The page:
Chinese immigrants also tend to come well-educated, arriving with 14.9 years of school for men on average. Other Asian immigrants, including Filipinos, also arrive well-educated. Vietnamese follow the Haitian pattern, arriving less educated but surpassing the average American quickly with the second generation.
Hispanic immigrants are a more complicated story. Those arriving from South America and Cuba follow the same catch-up pattern, arriving somewhat under-educated, but quickly exceeding average U.S. education levels with the first generation born in this country. Colombia, Ecuador and Peru are among the leading countries of origin.
By contrast, immigrants from Mexico, Central America and the Dominican Republic don’t fare as well. Nor do Puerto Ricans who move to the U.S. mainland. (Puerto Ricans, of course, are U.S. citizens, but were included in this study of immigrants’ educational attainment.)
First-generation Mexicans arrive the least educated of all immigrant groups with fewer than 10 years of school, on average. That’s roughly the equivalent of only a ninth-grade education. The second generation (the first born in the U.S.) jumps to 12.7 and 12.9 years of schooling for males and females, respectively. That’s a giant educational leap, but still well behind the U.S. average. More troubling is that data show Mexican-Americans don’t seem to take their education further in subsequent generations. Educational progress stalls.
But the true picture of educational attainment by descendants of Mexican immigrants may be more complex. Based on his analysis of related data, Trejo suspects that as many as a third of Mexican immigrants in the third generation no longer identify as Hispanic because of intermarriage. And descendants of intermarried families tend to be more educated, Trejo says.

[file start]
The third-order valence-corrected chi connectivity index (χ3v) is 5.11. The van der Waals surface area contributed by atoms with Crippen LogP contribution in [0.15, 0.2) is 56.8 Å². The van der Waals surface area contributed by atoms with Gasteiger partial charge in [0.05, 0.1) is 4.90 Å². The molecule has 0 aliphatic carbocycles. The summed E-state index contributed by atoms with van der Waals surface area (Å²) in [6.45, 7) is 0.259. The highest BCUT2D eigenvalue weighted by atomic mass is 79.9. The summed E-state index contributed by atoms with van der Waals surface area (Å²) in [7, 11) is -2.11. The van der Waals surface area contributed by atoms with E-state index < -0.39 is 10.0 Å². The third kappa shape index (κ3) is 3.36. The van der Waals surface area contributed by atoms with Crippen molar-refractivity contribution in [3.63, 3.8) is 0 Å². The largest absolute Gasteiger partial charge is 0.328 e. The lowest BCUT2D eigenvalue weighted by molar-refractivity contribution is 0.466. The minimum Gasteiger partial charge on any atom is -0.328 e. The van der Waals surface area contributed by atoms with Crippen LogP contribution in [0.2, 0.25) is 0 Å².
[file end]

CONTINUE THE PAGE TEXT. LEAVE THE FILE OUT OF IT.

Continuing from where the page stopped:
Trejo’s own mixed ancestry inspired him to pursue this topic. His father was born in America to low-skilled Mexican immigrant parents. Trejo’s father was the first in his family to graduate from college. He married a Jewish-American woman of European heritage. Their son earned a Ph.D., which ought to push the Mexican-American education figures upwards. But Trejo says that only two-thirds of people in his position self-identify as Hispanic on the survey forms. Trejo calls the third who don’t examples of “ethnic attrition.”
Trejo hasn’t yet been able to calculate how much this “ethnic attrition” is understating the progress of Mexican-Americans. In a separate dataset, Trejo found that it could amount to a half year of education. If correct, it might mean that Mexican-Americans are still progressing and will catch up slowly. It could take four or five generations — a generation longer than the low-skilled Irish and Italian immigrants took for full assimilation in the 20th century.
Puerto Rico is another puzzle. Puerto Ricans come to the mainland with much higher levels of education than Mexican immigrants but they don’t seem to progress much once settled here. For example, Puerto Rican men arrive with 12.2 years of education. But two generations later, the typical American man of Puerto Rican descent had only 13.2 years of education, well below the average for non-Hispanic whites.
Even if “ethnic attrition” explains some of the educational stagnation for Mexicans and Puerto Ricans, they’re still not assimilating at the same pace as other ethnic groups. “Closing the remaining educational gap between Hispanics and other Americans should be a key component of any effort to hasten such integration,” Trejo concluded.